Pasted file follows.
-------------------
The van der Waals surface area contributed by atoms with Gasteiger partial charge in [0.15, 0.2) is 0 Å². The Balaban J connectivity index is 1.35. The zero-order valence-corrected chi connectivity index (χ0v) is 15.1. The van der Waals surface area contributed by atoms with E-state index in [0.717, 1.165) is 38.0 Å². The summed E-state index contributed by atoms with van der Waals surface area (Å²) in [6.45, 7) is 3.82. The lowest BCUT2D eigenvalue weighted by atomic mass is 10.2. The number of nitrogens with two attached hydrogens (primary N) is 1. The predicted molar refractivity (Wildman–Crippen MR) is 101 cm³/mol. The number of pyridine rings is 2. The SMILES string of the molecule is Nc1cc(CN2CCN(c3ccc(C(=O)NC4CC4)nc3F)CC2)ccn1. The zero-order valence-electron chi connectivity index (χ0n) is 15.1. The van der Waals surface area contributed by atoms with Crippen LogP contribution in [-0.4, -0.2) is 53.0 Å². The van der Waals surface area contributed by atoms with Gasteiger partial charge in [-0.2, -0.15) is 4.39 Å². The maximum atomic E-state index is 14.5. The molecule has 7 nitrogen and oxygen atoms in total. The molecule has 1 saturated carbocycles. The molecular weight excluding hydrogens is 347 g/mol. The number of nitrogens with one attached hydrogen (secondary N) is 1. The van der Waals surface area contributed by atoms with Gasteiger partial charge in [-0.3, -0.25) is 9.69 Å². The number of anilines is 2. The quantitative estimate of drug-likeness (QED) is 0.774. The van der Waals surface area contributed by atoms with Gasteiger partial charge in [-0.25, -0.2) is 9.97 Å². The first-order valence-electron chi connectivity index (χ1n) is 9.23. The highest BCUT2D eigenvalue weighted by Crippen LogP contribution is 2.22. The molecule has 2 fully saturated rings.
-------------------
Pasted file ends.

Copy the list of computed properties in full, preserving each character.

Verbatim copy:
The van der Waals surface area contributed by atoms with Gasteiger partial charge in [0.15, 0.2) is 0 Å². The Balaban J connectivity index is 1.35. The zero-order valence-corrected chi connectivity index (χ0v) is 15.1. The van der Waals surface area contributed by atoms with E-state index in [0.717, 1.165) is 38.0 Å². The summed E-state index contributed by atoms with van der Waals surface area (Å²) in [6.45, 7) is 3.82. The lowest BCUT2D eigenvalue weighted by atomic mass is 10.2. The number of nitrogens with two attached hydrogens (primary N) is 1. The predicted molar refractivity (Wildman–Crippen MR) is 101 cm³/mol. The number of pyridine rings is 2. The SMILES string of the molecule is Nc1cc(CN2CCN(c3ccc(C(=O)NC4CC4)nc3F)CC2)ccn1. The zero-order valence-electron chi connectivity index (χ0n) is 15.1. The van der Waals surface area contributed by atoms with Crippen LogP contribution in [-0.4, -0.2) is 53.0 Å². The van der Waals surface area contributed by atoms with Gasteiger partial charge in [-0.2, -0.15) is 4.39 Å². The maximum atomic E-state index is 14.5. The molecule has 7 nitrogen and oxygen atoms in total. The molecule has 1 saturated carbocycles. The molecular weight excluding hydrogens is 347 g/mol. The number of nitrogens with one attached hydrogen (secondary N) is 1. The van der Waals surface area contributed by atoms with Gasteiger partial charge in [-0.3, -0.25) is 9.69 Å². The number of anilines is 2. The quantitative estimate of drug-likeness (QED) is 0.774. The van der Waals surface area contributed by atoms with Gasteiger partial charge in [-0.25, -0.2) is 9.97 Å². The first-order valence-electron chi connectivity index (χ1n) is 9.23. The highest BCUT2D eigenvalue weighted by Crippen LogP contribution is 2.22. The molecule has 2 fully saturated rings.